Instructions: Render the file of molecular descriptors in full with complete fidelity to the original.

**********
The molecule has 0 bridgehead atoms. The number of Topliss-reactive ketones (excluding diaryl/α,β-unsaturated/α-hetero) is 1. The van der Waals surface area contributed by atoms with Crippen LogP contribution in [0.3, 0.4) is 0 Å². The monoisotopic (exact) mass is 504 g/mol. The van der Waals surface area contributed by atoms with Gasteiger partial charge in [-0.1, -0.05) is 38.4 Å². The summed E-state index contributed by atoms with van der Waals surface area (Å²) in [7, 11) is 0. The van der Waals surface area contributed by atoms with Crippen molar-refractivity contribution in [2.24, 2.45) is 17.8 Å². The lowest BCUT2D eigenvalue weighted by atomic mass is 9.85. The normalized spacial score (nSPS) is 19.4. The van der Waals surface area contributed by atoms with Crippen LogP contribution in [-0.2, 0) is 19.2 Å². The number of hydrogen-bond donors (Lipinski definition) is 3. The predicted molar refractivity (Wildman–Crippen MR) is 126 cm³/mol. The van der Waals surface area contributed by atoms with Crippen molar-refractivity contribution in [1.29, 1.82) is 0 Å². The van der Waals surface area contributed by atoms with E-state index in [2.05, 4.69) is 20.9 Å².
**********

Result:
The molecule has 0 bridgehead atoms. The number of Topliss-reactive ketones (excluding diaryl/α,β-unsaturated/α-hetero) is 1. The van der Waals surface area contributed by atoms with Crippen LogP contribution in [0.3, 0.4) is 0 Å². The monoisotopic (exact) mass is 504 g/mol. The van der Waals surface area contributed by atoms with Gasteiger partial charge in [-0.1, -0.05) is 38.4 Å². The summed E-state index contributed by atoms with van der Waals surface area (Å²) in [7, 11) is 0. The van der Waals surface area contributed by atoms with Crippen molar-refractivity contribution in [2.24, 2.45) is 17.8 Å². The lowest BCUT2D eigenvalue weighted by atomic mass is 9.85. The normalized spacial score (nSPS) is 19.4. The van der Waals surface area contributed by atoms with Crippen LogP contribution in [-0.2, 0) is 19.2 Å². The number of hydrogen-bond donors (Lipinski definition) is 3. The predicted molar refractivity (Wildman–Crippen MR) is 126 cm³/mol. The van der Waals surface area contributed by atoms with Crippen molar-refractivity contribution in [1.29, 1.82) is 0 Å². The van der Waals surface area contributed by atoms with E-state index in [2.05, 4.69) is 20.9 Å².